Intel Israel CEO Maxine Fassberg
Photo: Israel Hadari
Intel invests NIS 55M in research institute
Funds to be invested over five-year period. Institute a joint venture of several of Israel's academic institutes; computer chip giant to be in charge of research on enhancement of human cognition with computers
Intel announced on Monday it would invest NIS 55 million (about $19 million) over a five-year period in the establishment of a new research institute, together with Israeli academic institutes.


The institute will conduct research on computational intelligence and will study ways in which computer systems may enhance the abilities of the human brain in a vast array of complex tasks such as the analysis of mega volumes of information, comprehension of complex input, computational decision making and intelligible communication with humans.


The institute will focus on computational intelligence infrastructure technologies: Advanced processor architecture, computer system methods, courseware for sensor input processing and its conversion to artificial intelligence.


The institute will operate under the joint management of Intel and academic researchers and is expected to commence its activities in the beginning of 2012.


"The new institute underscores Intel's commitment to the next generation of innovation by establishing and funding a joint academic research initiative," says Corporate Vice President and director of Intel Lab Justin Rattner.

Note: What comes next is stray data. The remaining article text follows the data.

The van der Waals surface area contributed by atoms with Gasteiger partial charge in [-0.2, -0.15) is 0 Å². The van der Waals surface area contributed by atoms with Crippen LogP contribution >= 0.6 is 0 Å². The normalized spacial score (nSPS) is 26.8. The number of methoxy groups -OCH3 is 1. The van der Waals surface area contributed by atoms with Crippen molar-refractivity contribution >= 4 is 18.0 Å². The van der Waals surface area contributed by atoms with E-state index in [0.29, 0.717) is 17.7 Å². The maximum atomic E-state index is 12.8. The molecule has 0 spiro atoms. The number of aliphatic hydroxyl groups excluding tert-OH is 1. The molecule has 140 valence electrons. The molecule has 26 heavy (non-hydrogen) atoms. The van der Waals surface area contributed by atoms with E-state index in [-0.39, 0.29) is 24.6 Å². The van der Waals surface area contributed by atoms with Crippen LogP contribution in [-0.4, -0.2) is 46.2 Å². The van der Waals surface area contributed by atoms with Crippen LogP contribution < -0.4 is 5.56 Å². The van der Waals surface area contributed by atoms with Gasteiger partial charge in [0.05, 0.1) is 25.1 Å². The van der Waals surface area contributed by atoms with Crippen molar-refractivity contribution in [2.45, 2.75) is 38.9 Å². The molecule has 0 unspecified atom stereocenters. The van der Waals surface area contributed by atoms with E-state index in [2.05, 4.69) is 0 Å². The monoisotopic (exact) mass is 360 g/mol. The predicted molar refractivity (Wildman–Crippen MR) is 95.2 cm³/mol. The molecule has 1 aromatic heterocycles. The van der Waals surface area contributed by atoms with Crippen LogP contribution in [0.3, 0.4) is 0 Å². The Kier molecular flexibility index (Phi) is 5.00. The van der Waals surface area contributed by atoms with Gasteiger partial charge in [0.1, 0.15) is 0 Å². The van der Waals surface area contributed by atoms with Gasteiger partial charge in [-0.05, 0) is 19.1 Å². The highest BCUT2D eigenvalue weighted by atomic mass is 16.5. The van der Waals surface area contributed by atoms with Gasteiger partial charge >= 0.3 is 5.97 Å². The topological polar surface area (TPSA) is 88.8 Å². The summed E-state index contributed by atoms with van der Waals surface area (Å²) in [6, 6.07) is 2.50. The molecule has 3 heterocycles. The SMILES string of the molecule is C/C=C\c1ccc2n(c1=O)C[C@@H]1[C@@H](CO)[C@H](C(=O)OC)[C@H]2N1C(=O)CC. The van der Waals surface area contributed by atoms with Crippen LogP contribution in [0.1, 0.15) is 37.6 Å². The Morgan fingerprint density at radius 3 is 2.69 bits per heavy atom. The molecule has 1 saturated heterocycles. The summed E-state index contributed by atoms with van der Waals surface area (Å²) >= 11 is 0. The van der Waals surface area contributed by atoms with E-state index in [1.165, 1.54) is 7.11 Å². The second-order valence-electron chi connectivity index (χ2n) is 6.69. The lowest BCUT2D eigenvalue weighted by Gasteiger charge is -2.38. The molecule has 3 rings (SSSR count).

"Intel has a long standing relationship with Israel's academic community," added Intel Israel CEO Maxine Fassberg. "The new institute will enable us to enhance and enrich this relationship and it will encourage the close collaboration between leading researchers and research institutes in Israel."


Intel operates six development and production facilities in Israel. The institute's research topics will be determined such as to promote the collaboration between Intel's development experts and academic researchers.


"We believe that sensor capacities will become an integral part of future computer systems and that people will utilize our systems to interpret the input", says General Manager, Microprocessor and Chipset Development, Ron Friedman.


Click here to read this report in Hebrew



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